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29th November 2018

'Enormous energy' as 300+ people from across Lancashire attend Diocesan Conference

‘A wonderful atmosphere and enormous energy.’

That was the verdict of the former Bishop of London, The Lord Chartres, when speaking about Blackburn Diocese’s first Diocesan conference in 10 years. 

The Bishop was one of many excellent speakers from across the country who accepted the invitation to attend and to share insights on ‘The Mystery of Faith’ – the conference theme.

  • View our initial album of pictures on Flickr from the Conference, with more to come. 
  • Visit our Twitter feed @cofelancs and search for the hashtag #believinglivingsharing to see conference tweets. 
  • Use the same hashtag to tell us what you thought of the conference, if you were there, and how you will apply the learning in your parish. 
  • Listen to BBC Radio Lancashire on Sunday morning for several reports ‘on location’ at the conference base in Derbyshire by Joe Wilson. Listen from 6am to 9am or come back here after that for a link to the programme on BBC Sounds. 
  • And for resources from the conference, including YouTube videos of all the key speakers, please note we will be gathering and editing material ready for it to go live on this page of the website from January.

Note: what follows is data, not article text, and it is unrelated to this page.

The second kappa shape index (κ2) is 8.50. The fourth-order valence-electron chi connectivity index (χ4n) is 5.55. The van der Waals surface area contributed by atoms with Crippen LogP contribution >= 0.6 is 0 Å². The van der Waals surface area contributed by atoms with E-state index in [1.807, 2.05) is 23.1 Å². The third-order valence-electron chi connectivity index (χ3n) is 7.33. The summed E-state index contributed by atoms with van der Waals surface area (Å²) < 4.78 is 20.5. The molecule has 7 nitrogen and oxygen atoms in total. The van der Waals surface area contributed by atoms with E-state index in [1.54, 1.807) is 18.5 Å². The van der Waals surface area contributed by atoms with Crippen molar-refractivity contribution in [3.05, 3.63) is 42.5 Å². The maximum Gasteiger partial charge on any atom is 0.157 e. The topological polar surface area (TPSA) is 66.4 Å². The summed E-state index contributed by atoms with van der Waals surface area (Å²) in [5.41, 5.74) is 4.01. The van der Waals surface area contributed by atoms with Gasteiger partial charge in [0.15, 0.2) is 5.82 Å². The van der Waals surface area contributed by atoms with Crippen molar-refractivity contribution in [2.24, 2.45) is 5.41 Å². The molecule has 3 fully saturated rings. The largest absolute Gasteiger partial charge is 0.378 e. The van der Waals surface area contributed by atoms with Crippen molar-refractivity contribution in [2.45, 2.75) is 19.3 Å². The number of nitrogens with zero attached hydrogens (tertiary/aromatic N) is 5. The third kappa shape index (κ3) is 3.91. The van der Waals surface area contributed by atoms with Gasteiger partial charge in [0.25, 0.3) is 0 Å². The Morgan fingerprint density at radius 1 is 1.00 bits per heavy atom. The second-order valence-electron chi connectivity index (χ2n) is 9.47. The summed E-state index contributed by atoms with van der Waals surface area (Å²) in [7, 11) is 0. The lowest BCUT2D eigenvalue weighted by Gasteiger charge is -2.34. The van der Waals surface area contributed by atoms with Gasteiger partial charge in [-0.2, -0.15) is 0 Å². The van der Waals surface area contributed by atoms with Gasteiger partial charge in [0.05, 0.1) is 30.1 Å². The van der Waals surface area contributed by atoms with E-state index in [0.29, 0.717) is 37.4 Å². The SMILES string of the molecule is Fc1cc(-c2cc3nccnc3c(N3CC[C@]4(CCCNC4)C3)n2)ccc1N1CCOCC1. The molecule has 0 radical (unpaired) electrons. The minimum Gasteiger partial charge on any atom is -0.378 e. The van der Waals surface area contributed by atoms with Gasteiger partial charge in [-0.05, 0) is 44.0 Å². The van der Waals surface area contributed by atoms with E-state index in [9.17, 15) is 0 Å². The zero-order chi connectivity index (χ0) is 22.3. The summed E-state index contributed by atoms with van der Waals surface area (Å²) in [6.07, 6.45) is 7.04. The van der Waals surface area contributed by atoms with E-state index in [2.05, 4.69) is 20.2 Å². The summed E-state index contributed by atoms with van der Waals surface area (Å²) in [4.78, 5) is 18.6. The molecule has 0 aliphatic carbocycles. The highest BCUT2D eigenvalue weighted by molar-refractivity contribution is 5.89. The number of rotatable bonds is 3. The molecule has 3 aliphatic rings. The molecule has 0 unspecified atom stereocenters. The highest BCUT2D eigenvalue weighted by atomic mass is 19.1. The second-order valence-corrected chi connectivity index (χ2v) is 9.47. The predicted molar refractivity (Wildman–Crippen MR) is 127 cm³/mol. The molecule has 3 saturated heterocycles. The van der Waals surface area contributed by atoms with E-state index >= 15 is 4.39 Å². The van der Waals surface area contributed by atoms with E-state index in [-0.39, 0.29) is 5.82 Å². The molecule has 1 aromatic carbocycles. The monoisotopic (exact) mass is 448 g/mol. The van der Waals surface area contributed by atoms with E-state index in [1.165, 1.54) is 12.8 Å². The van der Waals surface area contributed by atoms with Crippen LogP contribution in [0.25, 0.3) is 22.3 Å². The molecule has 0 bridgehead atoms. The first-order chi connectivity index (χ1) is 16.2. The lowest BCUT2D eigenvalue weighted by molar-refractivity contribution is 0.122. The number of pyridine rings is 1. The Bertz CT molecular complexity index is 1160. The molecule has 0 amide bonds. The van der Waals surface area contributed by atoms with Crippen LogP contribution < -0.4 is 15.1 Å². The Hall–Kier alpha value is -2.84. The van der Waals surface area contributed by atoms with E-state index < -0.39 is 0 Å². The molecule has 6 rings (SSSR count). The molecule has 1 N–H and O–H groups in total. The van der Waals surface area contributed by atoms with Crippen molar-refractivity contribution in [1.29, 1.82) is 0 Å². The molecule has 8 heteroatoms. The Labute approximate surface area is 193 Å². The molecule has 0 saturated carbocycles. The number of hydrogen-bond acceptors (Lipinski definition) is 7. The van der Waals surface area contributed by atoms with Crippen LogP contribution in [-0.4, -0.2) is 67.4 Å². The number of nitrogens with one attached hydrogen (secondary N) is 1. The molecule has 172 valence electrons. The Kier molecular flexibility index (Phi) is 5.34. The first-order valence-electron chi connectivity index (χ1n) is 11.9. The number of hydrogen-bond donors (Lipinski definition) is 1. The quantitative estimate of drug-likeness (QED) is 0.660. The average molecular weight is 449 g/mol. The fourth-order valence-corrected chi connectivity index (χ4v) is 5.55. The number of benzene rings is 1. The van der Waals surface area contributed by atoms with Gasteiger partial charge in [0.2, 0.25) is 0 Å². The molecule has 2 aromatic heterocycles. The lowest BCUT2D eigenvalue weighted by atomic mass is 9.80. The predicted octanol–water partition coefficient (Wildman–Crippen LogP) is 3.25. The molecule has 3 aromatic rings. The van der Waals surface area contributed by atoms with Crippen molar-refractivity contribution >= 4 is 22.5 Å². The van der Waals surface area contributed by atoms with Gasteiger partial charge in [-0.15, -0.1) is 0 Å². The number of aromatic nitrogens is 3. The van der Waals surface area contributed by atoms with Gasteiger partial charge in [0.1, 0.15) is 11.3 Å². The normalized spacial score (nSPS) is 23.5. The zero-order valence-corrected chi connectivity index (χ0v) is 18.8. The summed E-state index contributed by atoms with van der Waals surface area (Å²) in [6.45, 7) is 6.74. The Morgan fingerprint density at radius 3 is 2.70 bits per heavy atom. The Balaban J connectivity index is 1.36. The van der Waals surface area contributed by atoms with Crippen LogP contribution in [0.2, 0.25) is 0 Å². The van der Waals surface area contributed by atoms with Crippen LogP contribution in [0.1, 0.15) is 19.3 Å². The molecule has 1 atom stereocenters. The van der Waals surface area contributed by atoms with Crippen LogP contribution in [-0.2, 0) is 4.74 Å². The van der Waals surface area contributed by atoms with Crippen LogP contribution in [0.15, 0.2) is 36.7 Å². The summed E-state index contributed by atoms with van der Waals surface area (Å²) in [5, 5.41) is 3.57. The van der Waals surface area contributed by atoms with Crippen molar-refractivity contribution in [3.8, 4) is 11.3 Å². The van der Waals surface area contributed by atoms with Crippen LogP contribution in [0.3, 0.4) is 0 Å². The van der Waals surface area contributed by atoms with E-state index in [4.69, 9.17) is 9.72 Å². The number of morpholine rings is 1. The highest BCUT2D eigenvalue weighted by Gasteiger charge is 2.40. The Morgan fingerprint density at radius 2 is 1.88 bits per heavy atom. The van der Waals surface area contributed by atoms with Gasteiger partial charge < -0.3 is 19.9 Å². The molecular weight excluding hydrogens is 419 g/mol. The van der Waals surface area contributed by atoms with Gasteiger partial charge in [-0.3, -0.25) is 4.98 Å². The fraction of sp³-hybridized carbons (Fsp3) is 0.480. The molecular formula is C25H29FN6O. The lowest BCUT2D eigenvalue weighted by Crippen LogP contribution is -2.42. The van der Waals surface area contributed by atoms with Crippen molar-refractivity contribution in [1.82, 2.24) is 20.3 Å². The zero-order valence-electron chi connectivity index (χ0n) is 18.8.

• Listen to coverage of our conference, recorded ‘on location’ in Swanwick by Joe Wilson from BBC Lancashire, here at 1.10.10, 2.18.20 and 2.54.55. 

More than 300 clergy and laity from parishes that make up The Church of England in Lancashire met from Monday to Thursday.

Delegates gathered for an event that will, in the words of conference planning chair, Rev Toby Webber, Vicar of Altham with Clayton-le-Moors, ‘have a real and enduring impact on parishes’.

The conference theme was ‘The Mystery of Faith’ and it examined some of the key doctrines of the Christian faith (the incarnation, atonement and future hope) and how these central truths can speak to a highly challenging contemporary culture.

A quality range of speakers included The Lord Chartres; Tim Farron MP, former Leader of the Liberal Democrats; Rt Rev Pete Wilcox, Bishop of Sheffield and Rt Rev Graham Tomlin, Bishop of Kensington in London.

Academics who addressed the conference, which took place at the Hayes Centre in Swanwick, Derbyshire, included Professor Ben Quash from Kings College London; Amy Orr-Ewing, Director of the Oxford Centre for Christian Apologetics and Jenn Strawbridge, Professor of New Testament at the University of Oxford.